Drummer Kendrick Scott performs at Bohemian Caverns. Also pictured: Joe Sanders. (Josh Sisk/For The Washington Post)

Kendrick Scott is not a soft touch on the drums. A true virtuoso, Scott is the rare drummer who can exploit the whole kit in one song without sounding contrived; the Houston native hits with passion and power. But leading his band, Oracle, at Bohemian Caverns on Saturday night, he showed a rarer talent. Even with his intensity, Scott managed to make every tune feel like a meditation.

That feeling is more easily accomplished on Scott’s new album “Conviction,” on which his drums are low in the mix. Live, he has no such luxury. So instead, Scott presents introspective melodies, moody harmonies and medium tempos. He also wraps his more powerful workouts in layers of subtlety. The set’s second tune, “Apollo,” began with the drummer lightly treading a cymbal with the butts of his brushes, changing to a shimmer when he jingled the high-hat with quick taps of the brush during John Ellis’s long tenor saxophone solo. Somewhere in that same solo, though, Scott switched to sticks and snapped at his snare in earnest. Could any other drummer make such a stark transformation so quietly — and without changing the vibe of the song?

Scott did the same on “Pendulum” and Herbie Hancock’s “I Have a Dream.” On the former, Scott worked out the full kit, keeping time with a quick whoosh of the high-hat. The latter eventually arrived at popping rim shots, but before that Scott was doing as much to articulate the melody as was guitarist Mike Moreno. In both cases, the songs were unfailingly introspective. Moreno furthered that sensibility, with a glowing, liquid tone that washed over themes and pooled into pretty solos: “I Have a Dream” found him developing simple, four-note phrases into long, intelligent lines.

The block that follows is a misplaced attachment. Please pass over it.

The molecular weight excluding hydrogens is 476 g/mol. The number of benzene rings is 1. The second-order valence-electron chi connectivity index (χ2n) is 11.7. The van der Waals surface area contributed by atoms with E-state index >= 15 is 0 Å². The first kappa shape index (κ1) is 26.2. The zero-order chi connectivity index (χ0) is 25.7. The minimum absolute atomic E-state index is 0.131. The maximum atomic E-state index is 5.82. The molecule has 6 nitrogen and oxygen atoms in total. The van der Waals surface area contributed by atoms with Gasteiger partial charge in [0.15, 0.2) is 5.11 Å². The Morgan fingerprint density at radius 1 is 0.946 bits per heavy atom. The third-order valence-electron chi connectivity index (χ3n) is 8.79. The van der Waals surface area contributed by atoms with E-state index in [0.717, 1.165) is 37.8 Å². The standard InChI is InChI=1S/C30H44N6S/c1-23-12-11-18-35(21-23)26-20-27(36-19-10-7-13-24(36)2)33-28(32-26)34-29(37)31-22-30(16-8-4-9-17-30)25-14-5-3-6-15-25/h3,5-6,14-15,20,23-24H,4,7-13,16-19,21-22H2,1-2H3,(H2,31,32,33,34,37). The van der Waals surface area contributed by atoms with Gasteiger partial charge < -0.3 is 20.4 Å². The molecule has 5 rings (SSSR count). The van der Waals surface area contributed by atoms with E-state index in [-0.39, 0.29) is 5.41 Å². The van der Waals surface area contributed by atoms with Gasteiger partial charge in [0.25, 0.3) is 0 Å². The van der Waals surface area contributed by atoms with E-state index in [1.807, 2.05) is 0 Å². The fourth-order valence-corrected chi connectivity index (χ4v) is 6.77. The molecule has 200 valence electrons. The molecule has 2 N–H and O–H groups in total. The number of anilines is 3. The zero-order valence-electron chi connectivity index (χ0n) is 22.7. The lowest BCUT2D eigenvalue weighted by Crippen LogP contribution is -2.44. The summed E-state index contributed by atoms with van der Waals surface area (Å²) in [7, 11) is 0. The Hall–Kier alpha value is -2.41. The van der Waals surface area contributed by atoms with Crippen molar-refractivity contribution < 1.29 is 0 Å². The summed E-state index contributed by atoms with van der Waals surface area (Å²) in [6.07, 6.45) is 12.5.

Moreno found his counterpart in Ellis, whose saxophone often harmonized with him on the melodies, and who, on Scott’s composition “Serenity,” matched the guitarist’s sensitivity with an improvisation both sad and hopeful, soaring in spite of itself. Scott’s other half, meanwhile, was Joe Sanders, playing fragmented, highly melodic bass lines that nevertheless stayed out of the way.

Pianist Taylor Eigsti was the wild card. His poking tongue betraying his exertion — in contrast with his bandmates’ stately expressions — Eigsti hopped between sympathetic reflections (Sufjan Stevens’s “Too Much”) and gospel fervor (“Serenity”) that drew grins from the leader. Eigsti and Scott came close to breaking the meditative mood on the closing “Cycling Through Reality,” the drummer building fierce momentum against the band’s rippling surface while the pianist flat-out jammed at maximum velocity. But even acting jointly as Oracle’s id, they couldn’t help sounding thoughtful, if tinged with emotion.

West is a freelance writer.